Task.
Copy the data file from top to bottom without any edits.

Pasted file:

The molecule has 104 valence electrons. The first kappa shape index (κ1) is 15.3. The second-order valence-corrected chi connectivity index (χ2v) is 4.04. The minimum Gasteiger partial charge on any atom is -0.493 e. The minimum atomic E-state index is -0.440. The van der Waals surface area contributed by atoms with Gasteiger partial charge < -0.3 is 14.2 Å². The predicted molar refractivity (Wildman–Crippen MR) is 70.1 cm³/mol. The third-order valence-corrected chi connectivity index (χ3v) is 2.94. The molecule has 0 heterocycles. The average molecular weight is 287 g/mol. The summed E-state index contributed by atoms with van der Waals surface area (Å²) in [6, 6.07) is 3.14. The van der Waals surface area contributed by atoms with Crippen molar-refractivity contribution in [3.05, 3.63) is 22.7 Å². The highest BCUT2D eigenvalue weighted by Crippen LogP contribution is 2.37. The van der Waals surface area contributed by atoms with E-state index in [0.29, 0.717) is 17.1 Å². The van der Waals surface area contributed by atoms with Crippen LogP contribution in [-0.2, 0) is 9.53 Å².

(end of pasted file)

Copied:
The molecule has 104 valence electrons. The first kappa shape index (κ1) is 15.3. The second-order valence-corrected chi connectivity index (χ2v) is 4.04. The minimum Gasteiger partial charge on any atom is -0.493 e. The minimum atomic E-state index is -0.440. The van der Waals surface area contributed by atoms with Gasteiger partial charge < -0.3 is 14.2 Å². The predicted molar refractivity (Wildman–Crippen MR) is 70.1 cm³/mol. The third-order valence-corrected chi connectivity index (χ3v) is 2.94. The molecule has 0 heterocycles. The average molecular weight is 287 g/mol. The summed E-state index contributed by atoms with van der Waals surface area (Å²) in [6, 6.07) is 3.14. The van der Waals surface area contributed by atoms with Crippen molar-refractivity contribution in [3.05, 3.63) is 22.7 Å². The highest BCUT2D eigenvalue weighted by Crippen LogP contribution is 2.37. The van der Waals surface area contributed by atoms with E-state index in [0.29, 0.717) is 17.1 Å². The van der Waals surface area contributed by atoms with Crippen LogP contribution in [-0.2, 0) is 9.53 Å².